May 31, 2011
After a near epic margin driven collapse in silver, which appears to have been largely forgotten as the metal has resumed it upward climb, it is gold which has once again regained the crown in the fiat substitute race. As Reuters reports: “The speculators are coming back, mainly driven by the European debt crisis,” said a Singapore-based trader. “Gold is likely to slowly move up during the summer unless we see big headlines, such as the U.S. raising interest rates earlier than expected.” Of course, where some see “speculators” others see rational investors who are already discounting the inevitable next step by the central planner cartel, which forced to deal with a slowing economy will have no choice but to inflate the global adjusted monetary base (and dilute outstanding fiat) by another several hundred billion. Elsewhere, in preparation for another gold breakout, the Shanghai Gold Exchange hiked gold and silver margins once again, this time preemptively. “The Shanghai Gold Exchange said on Monday it will raise margin requirements on gold forward contracts to 12 percent from 10 percent from the June 2 settlement, a move to help ward off excessive volatility in global markets during the Dragon Boat Festival holiday on June 6. The bourse will also hike silver forward contracts to 17 percent from 15 percent. It will also set gold daily trade limits to 9 percent and silver at 12 percent from June 3.” Still, the gold fixing at the close of NYMEX trading was $1,539.1, $30 away from all time nominal highs. Incidentally, would it be too much to ask of the exchanges to provide the general public with just what the formula is that they use to make their margin hike (and, reduction) decisions? They would be amazed how quickly any allegations of collusion with the administration would disappear if only a little transparency was introduced to the “system.”
And while “speculation” is always a great strawman to explain buying interest in precious metals, a far more realistic one would be that the world is once again bracing for the completely unpredictable domino effect associated with yet another spike in Greek insolvency sentiment (predictably capped by yet another Greek bank run, which is no surprise to anyone following the recent records in the CHF which has surged as more Europeans deposit funds in number Swiss bank accounts), in which the only flight to safety would be that which is not printable by global central banks. Even Kitco agrees:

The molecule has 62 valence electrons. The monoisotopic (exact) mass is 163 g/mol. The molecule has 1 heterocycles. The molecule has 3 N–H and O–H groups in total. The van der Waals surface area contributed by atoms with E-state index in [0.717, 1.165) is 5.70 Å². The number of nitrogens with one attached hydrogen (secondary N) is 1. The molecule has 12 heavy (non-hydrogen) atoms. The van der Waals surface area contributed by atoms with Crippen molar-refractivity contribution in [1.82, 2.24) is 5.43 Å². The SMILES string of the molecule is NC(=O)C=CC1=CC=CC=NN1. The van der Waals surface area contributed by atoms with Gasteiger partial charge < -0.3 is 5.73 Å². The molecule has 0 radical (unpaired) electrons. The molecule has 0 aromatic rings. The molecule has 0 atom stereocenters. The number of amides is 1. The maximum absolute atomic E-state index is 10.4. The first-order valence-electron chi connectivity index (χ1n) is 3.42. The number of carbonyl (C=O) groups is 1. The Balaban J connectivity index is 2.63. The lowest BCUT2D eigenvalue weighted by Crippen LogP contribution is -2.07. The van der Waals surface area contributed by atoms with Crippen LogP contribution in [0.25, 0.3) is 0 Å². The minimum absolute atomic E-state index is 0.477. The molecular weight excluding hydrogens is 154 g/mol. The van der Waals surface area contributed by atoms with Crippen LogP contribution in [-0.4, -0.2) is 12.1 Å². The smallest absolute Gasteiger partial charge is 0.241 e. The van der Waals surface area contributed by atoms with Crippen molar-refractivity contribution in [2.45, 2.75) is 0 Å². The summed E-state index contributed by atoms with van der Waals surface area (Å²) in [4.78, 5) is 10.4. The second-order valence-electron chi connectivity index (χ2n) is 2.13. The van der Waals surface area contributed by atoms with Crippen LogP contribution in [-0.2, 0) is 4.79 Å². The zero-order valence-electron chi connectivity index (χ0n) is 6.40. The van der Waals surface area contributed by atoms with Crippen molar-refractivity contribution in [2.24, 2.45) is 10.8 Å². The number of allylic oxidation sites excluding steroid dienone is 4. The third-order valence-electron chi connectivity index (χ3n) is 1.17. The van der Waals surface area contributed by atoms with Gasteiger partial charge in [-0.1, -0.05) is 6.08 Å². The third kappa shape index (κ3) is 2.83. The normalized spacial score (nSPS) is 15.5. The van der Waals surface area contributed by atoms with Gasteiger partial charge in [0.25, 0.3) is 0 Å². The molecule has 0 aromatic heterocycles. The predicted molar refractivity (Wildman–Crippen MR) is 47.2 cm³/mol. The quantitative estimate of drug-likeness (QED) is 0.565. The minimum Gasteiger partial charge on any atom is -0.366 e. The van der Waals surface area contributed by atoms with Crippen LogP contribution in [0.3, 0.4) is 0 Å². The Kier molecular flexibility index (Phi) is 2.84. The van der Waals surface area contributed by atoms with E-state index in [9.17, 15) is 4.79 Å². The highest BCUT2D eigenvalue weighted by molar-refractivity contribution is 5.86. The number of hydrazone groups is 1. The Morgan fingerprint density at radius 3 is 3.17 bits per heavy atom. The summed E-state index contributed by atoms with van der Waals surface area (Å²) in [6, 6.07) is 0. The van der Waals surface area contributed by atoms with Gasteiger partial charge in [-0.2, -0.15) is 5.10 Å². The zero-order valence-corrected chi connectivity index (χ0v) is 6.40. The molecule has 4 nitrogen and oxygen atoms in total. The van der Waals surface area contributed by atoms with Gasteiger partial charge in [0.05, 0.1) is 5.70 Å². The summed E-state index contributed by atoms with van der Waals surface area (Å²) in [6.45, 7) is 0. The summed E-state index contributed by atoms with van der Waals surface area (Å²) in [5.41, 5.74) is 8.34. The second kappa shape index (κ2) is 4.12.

“I think we’ll test the $1,600 mark sometime in the next two weeks,” said Zach Oxman, managing director of TrendMax Futures. “There are worries about the Eurozone and concerns about China slowing down. Despite the fall to $1,480, gold didn’t take the hit that silver and crude oil did.”
The debt crisis in the southern-tier European nations remains a significant factor for the markets. Greece is at the forefront of the most recent problems as concerns flared that it would not receive its next tranche of payments from the International Monetary Fund and the European Union. There are also some thoughts that China’s attempts to slow its economy are starting to take hold.
Jimmy Tintle, analyst at Transworld Futures, said the trend for gold for the past two weeks has been solidly higher and prices could easily test $1,560 next week provided there is no big news to change the trend. He is a little cautious about the markets because both the U.S. and the U.K. have three-day weekends ahead of them. Markets are closed on Monday in the U.S. for Memorial Day and in the U.K. for a bank holiday.
If prices do rise to $1,560, then gold is in striking distance of taking out the all-time nominal highs set at the beginning of the month, $1,577.40 for June gold and $1,577.70 for August gold.
Charles Nedoss, senior market strategist with Olympus Futures, said he’s “very bullish” on gold going into next week, especially given the poor performance by the U.S. dollar. The sovereign debt issue in Europe is the main support, he said. Still, he said, targeting the recent high of the $1,577 area would be “a lot of work for gold to do,” but doesn’t rule out $1,550.
As for silver, the next resistance level appears to be $40. The last time it was taken out, it took 3 weeks for the metal to make the 20% jump higher to the Hunt Bros nominal high. Any announcement out of Europe indicative that things are once again spinning out of control should be a sufficient catalyst to prompt the move higher.
This article was posted: Tuesday, May 31, 2011 at 3:55 am